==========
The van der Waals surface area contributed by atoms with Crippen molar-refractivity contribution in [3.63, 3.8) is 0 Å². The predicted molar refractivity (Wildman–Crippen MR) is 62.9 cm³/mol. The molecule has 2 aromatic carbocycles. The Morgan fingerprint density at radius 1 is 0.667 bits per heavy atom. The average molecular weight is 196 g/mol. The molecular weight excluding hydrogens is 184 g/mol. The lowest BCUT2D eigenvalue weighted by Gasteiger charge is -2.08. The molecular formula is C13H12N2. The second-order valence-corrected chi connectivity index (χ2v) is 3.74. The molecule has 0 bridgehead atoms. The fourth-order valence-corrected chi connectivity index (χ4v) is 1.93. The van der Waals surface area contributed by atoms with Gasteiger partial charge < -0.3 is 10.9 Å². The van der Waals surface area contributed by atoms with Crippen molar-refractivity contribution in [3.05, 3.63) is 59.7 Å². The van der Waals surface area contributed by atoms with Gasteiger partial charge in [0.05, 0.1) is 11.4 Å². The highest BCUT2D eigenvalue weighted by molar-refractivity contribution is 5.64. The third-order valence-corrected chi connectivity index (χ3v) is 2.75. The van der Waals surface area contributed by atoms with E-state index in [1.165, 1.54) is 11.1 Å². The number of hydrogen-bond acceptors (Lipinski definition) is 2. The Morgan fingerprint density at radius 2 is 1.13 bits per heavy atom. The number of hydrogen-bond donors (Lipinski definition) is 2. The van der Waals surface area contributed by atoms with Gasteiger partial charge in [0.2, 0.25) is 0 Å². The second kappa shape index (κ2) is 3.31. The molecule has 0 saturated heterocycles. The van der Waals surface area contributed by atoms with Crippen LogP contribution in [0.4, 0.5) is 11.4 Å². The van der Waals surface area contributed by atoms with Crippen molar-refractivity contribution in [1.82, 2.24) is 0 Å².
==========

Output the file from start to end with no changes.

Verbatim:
The van der Waals surface area contributed by atoms with Crippen molar-refractivity contribution in [3.63, 3.8) is 0 Å². The predicted molar refractivity (Wildman–Crippen MR) is 62.9 cm³/mol. The molecule has 2 aromatic carbocycles. The Morgan fingerprint density at radius 1 is 0.667 bits per heavy atom. The average molecular weight is 196 g/mol. The molecular weight excluding hydrogens is 184 g/mol. The lowest BCUT2D eigenvalue weighted by Gasteiger charge is -2.08. The molecular formula is C13H12N2. The second-order valence-corrected chi connectivity index (χ2v) is 3.74. The molecule has 0 bridgehead atoms. The fourth-order valence-corrected chi connectivity index (χ4v) is 1.93. The van der Waals surface area contributed by atoms with Gasteiger partial charge < -0.3 is 10.9 Å². The van der Waals surface area contributed by atoms with Crippen molar-refractivity contribution in [3.05, 3.63) is 59.7 Å². The van der Waals surface area contributed by atoms with Gasteiger partial charge in [0.05, 0.1) is 11.4 Å². The highest BCUT2D eigenvalue weighted by molar-refractivity contribution is 5.64. The third-order valence-corrected chi connectivity index (χ3v) is 2.75. The van der Waals surface area contributed by atoms with E-state index in [1.165, 1.54) is 11.1 Å². The number of hydrogen-bond acceptors (Lipinski definition) is 2. The Morgan fingerprint density at radius 2 is 1.13 bits per heavy atom. The number of hydrogen-bond donors (Lipinski definition) is 2. The van der Waals surface area contributed by atoms with Gasteiger partial charge in [0.2, 0.25) is 0 Å². The second kappa shape index (κ2) is 3.31. The molecule has 0 saturated heterocycles. The van der Waals surface area contributed by atoms with Crippen LogP contribution in [0.4, 0.5) is 11.4 Å². The van der Waals surface area contributed by atoms with Crippen molar-refractivity contribution in [1.82, 2.24) is 0 Å².